WICHITA, Kan. (AP) — Election officials in Kansas counties don’t believe voter fraud is a problem in the state, according to a survey of local election officials released Friday that counters Kansas Secretary of State Kris Kobach’s unsupported claims that voter fraud is widespread.
The finding came in a wide-ranging survey conducted by the American Civil Liberties Union that examined whether county election policies reduced voter turnout and hurt democracy in Kansas. The survey was at least partially completed by election officials in 85 of the state’s 105 counties.
Of the 77 counties whose officials addressed the survey’s question about voter fraud, 66 who responded it was “not a problem at all.” None deemed voter fraud a “significant problem.”
Sherman County Clerk Ashley Mannis, the sole official who said voter fraud was “somewhat of a problem,” noted that Kobach’s office prosecuted two people in her county for duplicate voting. She conceded it was not a widespread problem, adding: “It’s not like we had tons of cases, but it’s not like we had tons of voters, either.”
Kobach’s office, which oversees Kansas elections, did not immediately respond to an email from The Associated Press seeking comment on the report. Kobach, who unsuccessfully ran for governor in November, has repeatedly claimed without evidence that voter fraud is a problem in Kansas.
The ACLU survey also found that voter turnout was higher in counties offering more days of early voting, and that in general, the higher the average number of voters assigned to a polling place, the lower the voter turnout.
Overall, Kansas doesn’t fare well when it comes to voter participation. In the 2016 election, voter turnout was 59.2 percent in Kansas, putting the state in 34th place among U.S. states. The 2018 midterm election turnout was slightly more than 50 percent, which still left Kansas in the bottom half of voter turnout nationwide, according to the United States Election Project at the University of Florida.
The ACLU suggested that Kansas election officials could expand early in-person voting, including later and weekend hours; increase the number of polling places to reduce wait times; and advocate for expanding outreach efforts to young voters and minorities.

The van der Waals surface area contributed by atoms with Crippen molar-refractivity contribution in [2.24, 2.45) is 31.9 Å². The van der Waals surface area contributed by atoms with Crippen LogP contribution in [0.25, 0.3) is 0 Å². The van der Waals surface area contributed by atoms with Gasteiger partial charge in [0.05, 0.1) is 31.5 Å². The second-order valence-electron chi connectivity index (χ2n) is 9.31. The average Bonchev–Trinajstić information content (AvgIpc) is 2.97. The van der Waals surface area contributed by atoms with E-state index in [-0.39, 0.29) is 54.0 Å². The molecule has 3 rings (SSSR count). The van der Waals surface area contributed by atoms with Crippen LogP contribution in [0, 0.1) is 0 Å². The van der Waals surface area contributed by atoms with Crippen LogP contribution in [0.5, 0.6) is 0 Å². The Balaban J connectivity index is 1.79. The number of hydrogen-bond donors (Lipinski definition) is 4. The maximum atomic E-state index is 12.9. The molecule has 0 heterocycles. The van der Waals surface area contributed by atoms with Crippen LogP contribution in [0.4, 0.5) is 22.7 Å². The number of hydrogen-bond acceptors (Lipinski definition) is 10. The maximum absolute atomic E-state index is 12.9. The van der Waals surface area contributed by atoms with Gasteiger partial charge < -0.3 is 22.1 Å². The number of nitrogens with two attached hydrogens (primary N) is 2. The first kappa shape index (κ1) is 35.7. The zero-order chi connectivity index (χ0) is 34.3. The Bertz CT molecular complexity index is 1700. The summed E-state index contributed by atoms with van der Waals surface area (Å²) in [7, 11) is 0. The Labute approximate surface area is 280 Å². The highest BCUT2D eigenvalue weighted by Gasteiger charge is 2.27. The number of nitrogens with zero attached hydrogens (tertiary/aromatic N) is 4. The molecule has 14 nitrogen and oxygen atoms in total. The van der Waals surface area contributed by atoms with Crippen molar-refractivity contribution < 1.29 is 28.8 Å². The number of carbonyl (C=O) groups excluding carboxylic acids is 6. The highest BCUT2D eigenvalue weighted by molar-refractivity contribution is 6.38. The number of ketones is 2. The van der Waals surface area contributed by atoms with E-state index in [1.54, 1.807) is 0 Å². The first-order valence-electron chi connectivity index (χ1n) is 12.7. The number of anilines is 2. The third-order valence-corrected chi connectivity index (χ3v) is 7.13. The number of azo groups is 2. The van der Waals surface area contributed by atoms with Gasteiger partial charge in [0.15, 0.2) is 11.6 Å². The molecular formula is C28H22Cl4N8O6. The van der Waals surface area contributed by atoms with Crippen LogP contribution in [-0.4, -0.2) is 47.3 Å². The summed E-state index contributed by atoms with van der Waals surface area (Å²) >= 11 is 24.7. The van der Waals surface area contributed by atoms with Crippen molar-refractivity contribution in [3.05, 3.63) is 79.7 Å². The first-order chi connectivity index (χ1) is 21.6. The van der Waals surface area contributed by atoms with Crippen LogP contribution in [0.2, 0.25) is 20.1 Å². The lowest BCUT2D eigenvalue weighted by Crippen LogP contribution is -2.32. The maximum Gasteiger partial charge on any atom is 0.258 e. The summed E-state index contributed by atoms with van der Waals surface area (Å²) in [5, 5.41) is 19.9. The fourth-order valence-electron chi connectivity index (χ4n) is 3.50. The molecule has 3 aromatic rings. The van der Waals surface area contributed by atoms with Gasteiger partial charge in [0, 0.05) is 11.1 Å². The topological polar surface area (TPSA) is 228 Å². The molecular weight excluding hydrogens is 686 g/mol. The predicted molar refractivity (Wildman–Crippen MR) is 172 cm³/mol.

In its report, the ACLU also examined what it called the “wildly divergent policies and practices” used by local election officials. In Kansas, such officials are the decision makers when it comes to polling sites, in-person voting days and other details that can affect voter turnout.
For example, state guidelines for determining the validity of provisional ballots are vague, so local election officials use their own discretion about which ballots are counted. That became an issue in the state’s close Republican primary for governor, in which Kobach cinched the GOP nomination by just 343 votes. Kobach lost in the general election to Democrat Laura Kelly.
Sedgwick County, the state’s second most populous county, counted provisional ballots even though voters incorrectly filled out forms to switch from no-party affiliation to a party affiliation so they could vote in that party’s primary. But election officials in Johnson County, the state’s most populous, decided not to count provisional ballots with the same issue. Johnson County was much stricter than the other counties with its “signature match” policy.
The ACLU noted that “the job of county elections officials is much more than just counting votes — it is to foster a culture where democracy thrives.”